If you want to know which side ‘thinks it won’ in today’s temporary deal between Greece and the Eurogroup, you need look no further than the extraordinary statement from German finance minister Wolfgang Schäuble, who essentially spiked the ball in Greece’s face after winning a key concession from its new anti-austerity government that it would honor existing Greek commitments to its creditors in exchange for a four-month extension of its bailout program:
“Being in government is a date with reality, and reality is often not as nice as a dream,” the conservative veteran said, stressing Athens would get no aid payments until its bailout program was properly completed. “The Greeks certainly will have a difficult time to explain the deal to their voters.”
Even if you think the Greek government had little leverage to force the Eurogroup to accept its demands and even if you think today’s temporary deal is at least a step on the path to a stronger Greece within the eurozone, I can’t think of a statement from any European leader more at odds with reality and basic political acumen since the out-of-touch musings of former French president Valéry Giscard d’Estaing in 2004 and 2005, when he was in charge of the process to enact a constitution for the European Union, a process that died when France itself rejected the constitution in a referendum.
It’s as if Schäuble (pictured above with Greek finance minister Yanis Varoufakis) actively wants to feed the notion that Germany dominates European policymaking. His comments might play well in Munich or Stuttgart, but they’ll be poisonous in Madrid and Athens, and cause some amount of indignation in capitals like Paris and Dublin.
Imagine a different response, whereby German chancellor Angela Merkel delivered a statement that, even while holding steady against concessions to the Greek government, acknowledged Greece’s economic suffering and acknowledged that the Berlin-led bailouts have caused more harm than anticipated — an admission, by the way, that the International Monetary Fund was already making years ago.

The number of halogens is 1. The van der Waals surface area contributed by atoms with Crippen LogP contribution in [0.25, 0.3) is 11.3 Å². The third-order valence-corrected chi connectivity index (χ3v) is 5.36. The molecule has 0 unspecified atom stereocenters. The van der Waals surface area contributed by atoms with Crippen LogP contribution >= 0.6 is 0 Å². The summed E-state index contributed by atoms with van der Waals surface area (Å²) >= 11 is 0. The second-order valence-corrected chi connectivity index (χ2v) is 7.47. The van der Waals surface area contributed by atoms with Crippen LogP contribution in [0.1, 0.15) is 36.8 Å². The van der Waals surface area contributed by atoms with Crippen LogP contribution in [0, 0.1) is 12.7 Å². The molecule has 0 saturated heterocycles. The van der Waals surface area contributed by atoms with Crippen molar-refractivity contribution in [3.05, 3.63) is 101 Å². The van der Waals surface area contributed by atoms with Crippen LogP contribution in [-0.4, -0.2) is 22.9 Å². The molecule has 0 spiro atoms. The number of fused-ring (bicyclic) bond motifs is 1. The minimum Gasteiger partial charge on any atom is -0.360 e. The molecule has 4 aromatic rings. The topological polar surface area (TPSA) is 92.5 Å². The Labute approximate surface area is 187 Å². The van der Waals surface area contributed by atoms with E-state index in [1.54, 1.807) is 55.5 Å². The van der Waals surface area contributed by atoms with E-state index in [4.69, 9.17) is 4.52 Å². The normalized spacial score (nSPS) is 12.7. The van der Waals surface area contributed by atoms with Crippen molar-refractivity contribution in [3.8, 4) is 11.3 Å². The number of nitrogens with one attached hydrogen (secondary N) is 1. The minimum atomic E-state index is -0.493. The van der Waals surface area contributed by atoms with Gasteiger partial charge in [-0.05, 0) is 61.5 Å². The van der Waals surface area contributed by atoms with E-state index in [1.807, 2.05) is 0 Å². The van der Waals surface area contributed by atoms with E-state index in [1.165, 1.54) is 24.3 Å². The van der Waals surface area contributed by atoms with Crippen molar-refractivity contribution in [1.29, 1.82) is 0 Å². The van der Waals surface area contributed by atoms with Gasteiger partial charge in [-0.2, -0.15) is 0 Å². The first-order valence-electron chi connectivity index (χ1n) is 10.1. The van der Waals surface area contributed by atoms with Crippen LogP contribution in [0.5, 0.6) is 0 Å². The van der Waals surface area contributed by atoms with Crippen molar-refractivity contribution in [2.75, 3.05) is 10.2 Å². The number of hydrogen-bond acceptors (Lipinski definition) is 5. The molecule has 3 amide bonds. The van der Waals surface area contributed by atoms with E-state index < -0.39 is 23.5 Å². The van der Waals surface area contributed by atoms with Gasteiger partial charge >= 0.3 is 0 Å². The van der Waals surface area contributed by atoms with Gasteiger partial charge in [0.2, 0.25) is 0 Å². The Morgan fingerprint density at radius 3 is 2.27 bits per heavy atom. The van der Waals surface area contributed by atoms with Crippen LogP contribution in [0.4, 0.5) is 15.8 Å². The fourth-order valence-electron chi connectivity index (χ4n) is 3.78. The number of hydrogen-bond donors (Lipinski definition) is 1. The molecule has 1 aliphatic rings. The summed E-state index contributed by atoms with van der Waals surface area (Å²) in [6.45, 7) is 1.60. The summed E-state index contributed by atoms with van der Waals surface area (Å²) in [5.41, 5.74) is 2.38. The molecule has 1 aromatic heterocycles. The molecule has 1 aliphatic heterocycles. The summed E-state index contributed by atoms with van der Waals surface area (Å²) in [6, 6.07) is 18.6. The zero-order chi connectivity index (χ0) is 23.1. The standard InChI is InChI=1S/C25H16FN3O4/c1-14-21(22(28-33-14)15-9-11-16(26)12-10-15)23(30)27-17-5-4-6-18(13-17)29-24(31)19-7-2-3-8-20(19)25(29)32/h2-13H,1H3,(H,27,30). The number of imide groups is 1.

A German Europe, and a divided Europe
Greece is in a depression that’s now lasted six years and runs deeper than the Great Depression of the 1930s in either Europe or the United States. Unemployment is rife in Spain, so much so that an untested anti-austerity group, Podemos, now leads polls for the general election later this year. Italy, for now, has placed its trust in its young Tuscan prime minister Matteo Renzi, who seems to have far more commitment to reform than ability to carry it out. Romania and Bulgaria, despite responsible budget policies, are being hollowed out by depopulation and migration to wealthier EU countries.
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Europe’s best and brightest are leaving economically depressed regions and countries, and they’re heading to London. To Amsterdam. To Frankfurt. That’s left national governments responsible for fiscal commitments to social welfare, education and health care. While its most ambitious citizens look abroad for careers, these national governments find their revenues shrinking and their obligations increasing. Continue reading As Schäuble sneers, Greeks agree four-month debt deal